Germany's huge dye trust (or chemical cartel) known as the I.G.Farbenindustrie Aktiengesellschaft, enjoyed a monopoly on all chemical products manufactured in Germany. German I.G. made an alliance with American Standard Oil in order to control important patents. The general idea was that the two were to pool their processes. This was done - in a one-sided way.
With the help of Standard Oil the German behemoth prevented American chemists from learning how to make synthetic rubber until after the Japs took the Malayan Peninsula and its vast rubber plantations. This almost lost the war for the United States.
So, in 1939, when it became apparent that Germany would soon be unpopular in the United States, Standard Oil helped Hitler's Reich cover its American holdings in the drug and chemical field. The American IG was formed, by taking over the Sterling Products Company, the Grasseli Chemical Works (alias the General Aniline Works), the Agfa-Film Company, the Winthrop Chemical and the Magnesium Development companies.
Standard Oil took 15% of the stock in the new German-American chemical trust. Efforts to hook the duPont company into this situation partially failed.Among the directors of this "cover-up" company were Walter Teagle (President of the Standard Oil Company), banker Paul Warburg (a Roosevelt- Rockefeller stooge), and Edsel Ford.
Five hundred thousand shares of stock were issued to Walter Teagle. At a later Securities & Exchange Commission investigation Mr.Teagle denied his parentage of this stock, claiming he was holding it as a dummy for someone else. When asked by the examiner who that "someone else" was, he blandly replied he did not know, although he was under oath. Everyone else knew it was either one of the Rockefeller clan in person, or the Standard Oil Company.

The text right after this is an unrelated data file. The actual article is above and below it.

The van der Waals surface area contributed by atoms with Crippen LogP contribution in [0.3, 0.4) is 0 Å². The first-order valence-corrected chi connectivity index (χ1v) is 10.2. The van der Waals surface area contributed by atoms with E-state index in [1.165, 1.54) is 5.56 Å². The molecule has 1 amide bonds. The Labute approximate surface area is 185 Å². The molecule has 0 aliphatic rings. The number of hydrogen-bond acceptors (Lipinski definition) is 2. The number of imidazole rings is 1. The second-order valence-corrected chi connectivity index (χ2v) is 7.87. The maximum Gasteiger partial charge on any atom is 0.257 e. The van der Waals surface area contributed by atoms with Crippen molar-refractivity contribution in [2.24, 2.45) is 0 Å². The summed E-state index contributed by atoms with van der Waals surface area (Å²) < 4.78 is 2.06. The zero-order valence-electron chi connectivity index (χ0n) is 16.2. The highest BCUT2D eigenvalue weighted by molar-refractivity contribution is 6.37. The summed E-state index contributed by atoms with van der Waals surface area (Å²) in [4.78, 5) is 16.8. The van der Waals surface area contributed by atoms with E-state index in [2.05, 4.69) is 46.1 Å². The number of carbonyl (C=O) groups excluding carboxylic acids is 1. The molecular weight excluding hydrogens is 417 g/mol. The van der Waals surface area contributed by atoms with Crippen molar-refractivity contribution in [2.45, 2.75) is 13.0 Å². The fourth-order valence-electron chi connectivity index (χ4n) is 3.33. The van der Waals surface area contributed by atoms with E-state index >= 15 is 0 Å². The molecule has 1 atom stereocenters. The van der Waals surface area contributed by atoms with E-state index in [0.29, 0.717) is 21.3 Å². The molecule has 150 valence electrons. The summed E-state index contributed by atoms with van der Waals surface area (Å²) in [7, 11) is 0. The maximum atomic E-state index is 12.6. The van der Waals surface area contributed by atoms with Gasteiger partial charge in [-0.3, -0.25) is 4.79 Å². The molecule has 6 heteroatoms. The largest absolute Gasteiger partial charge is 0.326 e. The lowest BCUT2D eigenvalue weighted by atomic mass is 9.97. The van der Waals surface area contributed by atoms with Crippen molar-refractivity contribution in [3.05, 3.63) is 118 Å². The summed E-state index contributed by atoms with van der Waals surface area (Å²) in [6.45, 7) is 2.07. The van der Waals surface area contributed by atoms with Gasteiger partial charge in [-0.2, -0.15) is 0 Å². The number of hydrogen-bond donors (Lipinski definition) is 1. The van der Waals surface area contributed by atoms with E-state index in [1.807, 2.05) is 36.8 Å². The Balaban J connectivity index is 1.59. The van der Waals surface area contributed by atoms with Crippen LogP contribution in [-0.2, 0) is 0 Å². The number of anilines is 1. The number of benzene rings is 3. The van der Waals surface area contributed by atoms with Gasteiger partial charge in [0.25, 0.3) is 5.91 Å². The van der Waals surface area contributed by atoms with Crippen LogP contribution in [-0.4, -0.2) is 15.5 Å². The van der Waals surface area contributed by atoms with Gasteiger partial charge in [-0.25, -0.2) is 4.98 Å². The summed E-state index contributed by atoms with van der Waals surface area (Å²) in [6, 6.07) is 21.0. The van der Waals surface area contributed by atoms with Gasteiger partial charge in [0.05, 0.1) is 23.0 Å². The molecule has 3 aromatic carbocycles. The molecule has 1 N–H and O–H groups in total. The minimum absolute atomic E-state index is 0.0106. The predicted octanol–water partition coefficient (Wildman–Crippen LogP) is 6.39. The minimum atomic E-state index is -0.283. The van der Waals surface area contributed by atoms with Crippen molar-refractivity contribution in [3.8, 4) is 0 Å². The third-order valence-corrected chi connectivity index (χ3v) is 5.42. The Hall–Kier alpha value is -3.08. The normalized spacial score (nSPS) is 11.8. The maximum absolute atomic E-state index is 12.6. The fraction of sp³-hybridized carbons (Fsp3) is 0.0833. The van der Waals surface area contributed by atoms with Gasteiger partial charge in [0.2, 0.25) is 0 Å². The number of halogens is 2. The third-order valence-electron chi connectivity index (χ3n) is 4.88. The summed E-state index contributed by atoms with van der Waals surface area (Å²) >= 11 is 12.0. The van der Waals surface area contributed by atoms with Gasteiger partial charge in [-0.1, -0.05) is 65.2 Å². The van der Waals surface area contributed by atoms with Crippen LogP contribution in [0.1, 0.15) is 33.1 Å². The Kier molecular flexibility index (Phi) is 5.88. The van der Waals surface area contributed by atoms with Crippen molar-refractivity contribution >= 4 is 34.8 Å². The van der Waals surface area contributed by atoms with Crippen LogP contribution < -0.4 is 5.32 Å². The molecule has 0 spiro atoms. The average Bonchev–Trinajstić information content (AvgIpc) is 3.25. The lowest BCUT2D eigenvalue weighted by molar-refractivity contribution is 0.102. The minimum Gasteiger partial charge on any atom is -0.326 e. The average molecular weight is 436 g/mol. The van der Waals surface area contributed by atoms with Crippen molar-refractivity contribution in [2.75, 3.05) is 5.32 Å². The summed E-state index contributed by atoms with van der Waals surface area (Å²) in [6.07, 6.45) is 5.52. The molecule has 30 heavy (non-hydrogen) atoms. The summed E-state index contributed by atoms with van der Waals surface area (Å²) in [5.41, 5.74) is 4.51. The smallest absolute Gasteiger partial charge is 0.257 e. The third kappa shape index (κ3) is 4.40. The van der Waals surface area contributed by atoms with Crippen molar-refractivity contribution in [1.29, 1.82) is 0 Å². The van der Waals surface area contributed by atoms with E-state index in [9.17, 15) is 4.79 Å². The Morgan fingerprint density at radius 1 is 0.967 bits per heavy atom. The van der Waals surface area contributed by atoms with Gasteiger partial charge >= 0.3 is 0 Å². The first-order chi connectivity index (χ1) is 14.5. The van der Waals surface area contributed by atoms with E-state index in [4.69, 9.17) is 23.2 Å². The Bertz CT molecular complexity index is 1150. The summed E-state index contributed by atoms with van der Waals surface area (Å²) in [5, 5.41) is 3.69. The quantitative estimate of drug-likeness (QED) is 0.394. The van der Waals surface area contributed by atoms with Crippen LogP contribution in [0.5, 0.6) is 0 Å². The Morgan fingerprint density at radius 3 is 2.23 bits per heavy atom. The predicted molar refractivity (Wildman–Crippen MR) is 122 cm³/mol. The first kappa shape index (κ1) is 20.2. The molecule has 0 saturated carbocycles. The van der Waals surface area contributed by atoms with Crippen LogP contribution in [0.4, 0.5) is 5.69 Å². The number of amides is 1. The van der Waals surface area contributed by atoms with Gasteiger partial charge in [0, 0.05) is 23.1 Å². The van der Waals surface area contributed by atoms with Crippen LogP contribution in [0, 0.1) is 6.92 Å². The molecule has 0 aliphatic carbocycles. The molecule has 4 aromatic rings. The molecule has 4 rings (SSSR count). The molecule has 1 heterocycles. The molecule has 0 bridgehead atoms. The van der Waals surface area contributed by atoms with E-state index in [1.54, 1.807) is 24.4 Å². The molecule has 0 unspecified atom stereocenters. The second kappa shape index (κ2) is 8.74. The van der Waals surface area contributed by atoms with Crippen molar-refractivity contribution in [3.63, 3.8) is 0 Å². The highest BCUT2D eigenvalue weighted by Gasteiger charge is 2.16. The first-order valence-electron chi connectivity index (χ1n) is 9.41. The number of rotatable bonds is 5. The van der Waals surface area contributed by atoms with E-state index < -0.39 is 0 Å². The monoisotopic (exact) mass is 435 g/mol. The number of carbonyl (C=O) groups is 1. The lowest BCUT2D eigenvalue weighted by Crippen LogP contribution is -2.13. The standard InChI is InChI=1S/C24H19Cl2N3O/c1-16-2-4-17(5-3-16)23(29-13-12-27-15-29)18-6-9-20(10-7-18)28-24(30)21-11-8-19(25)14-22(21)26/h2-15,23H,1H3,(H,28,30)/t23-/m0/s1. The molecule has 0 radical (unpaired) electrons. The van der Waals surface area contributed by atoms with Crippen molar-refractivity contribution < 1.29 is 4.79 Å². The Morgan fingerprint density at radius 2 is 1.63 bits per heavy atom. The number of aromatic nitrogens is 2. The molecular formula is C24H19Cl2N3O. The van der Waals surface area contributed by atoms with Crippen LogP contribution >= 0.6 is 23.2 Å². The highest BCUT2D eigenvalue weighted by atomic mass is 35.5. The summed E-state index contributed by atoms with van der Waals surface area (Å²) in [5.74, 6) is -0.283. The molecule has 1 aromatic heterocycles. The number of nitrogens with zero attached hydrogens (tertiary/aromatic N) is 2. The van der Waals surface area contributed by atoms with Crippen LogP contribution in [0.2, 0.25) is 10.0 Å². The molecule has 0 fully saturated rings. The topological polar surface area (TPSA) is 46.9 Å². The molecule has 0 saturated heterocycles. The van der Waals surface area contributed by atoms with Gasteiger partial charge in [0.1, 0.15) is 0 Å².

The war was getting pretty close to this country. President Roosevelt was setting up the Pearl Harbour disaster, had ordered our radar defenses let down at 7 o'clock every morning. History records that the Japs accepted this "opportunity" to destroy most of the American Navy, made defenseless on orders from Washington.
At this juncture American IG Farben decided to camouflage its German parentage and sympathies, with the help of Standard Oil. It changed its name to the General Aniline & Film Corporation shortly before the Pearl Harbor attack. Before doing this, the American IG purchased an undisclosed number of shares in the Ozalid Corporation, Schering & Company, Mission Corporation, Monsanto Chemical, Aluminum Corporation, Drug Incorporated, Dow Chemical, Antidollar Company, Standard Oil of New Jersey, Standard Oil of Indiana, Standard Oil of California and the duPont Company. It took over bodily the privately-owned Hoffman-LaRoche Company. Meanwhile Sterling Drugs gobbled up Winthrop Chemical, the Bayer Company, General Drug, Vegex Incorporated, Cook Laboratories,the Centaur Company and the Alba Pharmacal Company.
Drug, Inc., owned by Louis K. Liggett (a powerful Massachusetts politician during the Hoover administration), had in 1929 taken over the Bristol-Meyers Company, Vick Chemical, United Drug, Life Savers (Inc.), and the Liggett chain of "Rx" Retail drug stores.
With Vick Chemical, Drug, Inc. (and thus the Rockefeller-Standard Oil - German IG Drug Trust) had got the J.T.Baker Chemical Company, the William S. Merrell Company, the Jensen-Salsberry Laboratories, Prince Matchabelli (Inc.), Alfred D.McKelvy Company, Loeser Laboratories (Inc.), Taylor Chemical and the Softskin Company.
When the American doughboys sloughed into Germany, and reached the industrial city of Frankfurt, they were amazed to find intact all the buildings and the huge plant of the German IG Farben Chemical Trust. American aviators, pinpointing their targets, had demolished every other structure in town.
What the doughboys didn't know was that the Secretary of War, one Robert P. Patterson, was a Rockefeller lawyer, appointed by President Roosevelt upon Rockefeller orders, fresh out of Dillon, Read and Company. The Dillon-Read concern not only is a Rockefeller subsidiary, but was the banking house that financed German IG Farben and attended to the financial details of forming the American "cover up" firm for the German chemical cartel.
American aviators, who gnashed their teeth at their orders to miss the biggest target in Frankfurt, have never accepted the weak alibi given them from headquarters. Which was that this juicy and IMPORTANT target should be saved because the American Expeditionary Forces would "need an office building" when they got into Germany proper.